Crimea Strife Gives Putin New Chance to Test West's Resolve
(Bloomberg) -- The latest spike in tensions between Russia and Ukraine over Crimea offers Vladimir Putin a fresh chance to test the West’s commitment to defending Kiev at a time when the U.S. and Europe are divided and distracted by internal squabbling.
But the weekend skirmish that saw Russian naval forces fire on and seize three Ukrainian ships in the narrow channel between the Black and Azov seas could also set back Putin’s chances for rapprochement with the U.S. The Kremlin had been hoping his meeting with President Donald Trump at the Group of 20 summit this week in Argentina would lead to concrete steps toward a thaw in relations.
Ukraine gained the early diplomatic advantage despite both sides pointing the finger at each other for orchestrating Sunday’s confrontation for political reasons. European capitals came out strongly denouncing the Russian action. The U.S. ambassador to the United Nations, Nikki Haley, laid the blame for the escalation on Moscow’s “outlaw actions,” but said Washington would let its allies take the lead in responding.
The timing of the incident hardly works to the Kremlin’s advantage with Western governments ahead of the G-20 gathering in Buenos Aires. Still, Putin’s never been one to miss a chance to capitalize on a crisis, whether created by accident or design, according to Alexander Baunov of the Moscow Carnegie Center.
“On the one hand, this type of foreign-policy escalation is risky and won’t help relations with the West,” Baunov said. “But if they swallow it, then it will look like another diplomatic victory.”
It’s the kind of gamble that’s become increasing common for Putin, who’s sought to take advantage of the waning international focus on the Ukrainian conflict to steadily increase pressure on his counterpart in Kiev. Rekindling the patriotic fervor that accompanied his annexation of Crimea in 2014 and support for rebels in eastern Ukraine could help offset growing domestic discontent over stagnant incomes and changes to Russia’s pension system.
Likewise, Ukrainian President Petro Poroshenko, who came to power after street protests forced his Kremlin-backed predecessor to flee the country, is facing an election in March that polls suggest he’s unlikely to win. Poroshenko, whose campaign slogan is “army, language, faith,” has asked parliament to approve a declaration of martial law, a step some opposition lawmakers see as a ploy to boost his re-election bid.
Prior to the weekend incident, Kremlin officials had been cautiously optimistic about the meeting Putin and Trump have scheduled for the G-20. They said the momentum behind calls for new sanctions that followed Trump’s enthusiastic embrace of Putin at their last meeting, in Helsinki in July, had seemed to fade.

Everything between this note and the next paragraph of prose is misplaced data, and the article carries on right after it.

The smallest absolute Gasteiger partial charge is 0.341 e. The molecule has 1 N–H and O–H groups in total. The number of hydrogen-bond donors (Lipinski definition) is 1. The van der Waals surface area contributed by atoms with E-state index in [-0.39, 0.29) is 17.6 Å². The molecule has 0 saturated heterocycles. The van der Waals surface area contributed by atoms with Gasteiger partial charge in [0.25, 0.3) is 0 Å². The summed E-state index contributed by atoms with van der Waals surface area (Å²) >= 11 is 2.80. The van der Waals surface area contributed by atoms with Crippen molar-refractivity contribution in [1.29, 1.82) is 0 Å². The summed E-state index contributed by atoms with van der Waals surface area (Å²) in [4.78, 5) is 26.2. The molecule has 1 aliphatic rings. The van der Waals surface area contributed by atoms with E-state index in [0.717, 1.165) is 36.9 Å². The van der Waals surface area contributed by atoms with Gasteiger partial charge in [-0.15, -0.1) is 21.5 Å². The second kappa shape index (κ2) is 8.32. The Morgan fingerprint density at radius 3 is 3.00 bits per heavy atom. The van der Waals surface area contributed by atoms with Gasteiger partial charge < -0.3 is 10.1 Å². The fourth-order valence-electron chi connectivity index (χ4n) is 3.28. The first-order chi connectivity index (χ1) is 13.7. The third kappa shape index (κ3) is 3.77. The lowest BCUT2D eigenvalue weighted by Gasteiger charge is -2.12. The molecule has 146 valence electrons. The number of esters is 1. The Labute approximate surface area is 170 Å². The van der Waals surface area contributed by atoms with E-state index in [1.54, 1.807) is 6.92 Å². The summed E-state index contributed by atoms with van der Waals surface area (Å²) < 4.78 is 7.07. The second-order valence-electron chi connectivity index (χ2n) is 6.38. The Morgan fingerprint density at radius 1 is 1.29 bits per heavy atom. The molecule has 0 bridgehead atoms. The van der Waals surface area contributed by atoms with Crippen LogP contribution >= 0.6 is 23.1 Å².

Even with the flare-up, which sent the ruble and Russian stocks down the most in emerging markets Monday, western reaction will likely be tepid, according to Eurasia Group.
“The most that Washington and Brussels are likely to impose at this stage is more sanctions against individuals and entities,” Eurasia Group analyst Alex Brideau said in a note. “Stronger sanctions that might target new economic sectors or major Russian oligarchs are unlikely unless the episode escalates.”
The U.S. will maintain its current Crimea-related sanctions on Russia, Haley, the ambassador to the UN, said in her speech. She stopped short of threatening further restrictions, saying only that “further Russian escalation of this kind will only make matters worse.”
The latest violence came after months of rising tensions in the region as Russia incrementally squeezed Ukraine’s access to the Azov, a key waterway for exports of metals and farm products from ports just south of the breakaway regions of Luhansk and Donetsk. The bridge Russia completed this year linking its mainland to Crimea spans the Kerch Strait, which separates the Azov from the Black Sea, opening global markets via the Mediterranean.
The Kerch bridge limited the height of ship traffic. Russia began inspecting vessels headed to and from Ukraine over the summer, prompting the U.S. State Department to denounce what it called “harassment of international shipping.”
The tensions continued, however, and Russia closed the strait to all ships for several hours Sunday for what it called security reasons. Ukraine says its vessels were intercepted in international waters, while Russia accused them of violating its territorial zone and ignoring warnings to change course.
Alexei Chesnakov, a former Kremlin official who now consults authorities in Moscow on Ukraine policy, said Russia “couldn’t have acted any other way” in light of Ukraine’s behavior along their maritime border.
“If a country shows strength then sanctions are possible,” he said. “But if a country shows weakness then sanctions are inevitable.”
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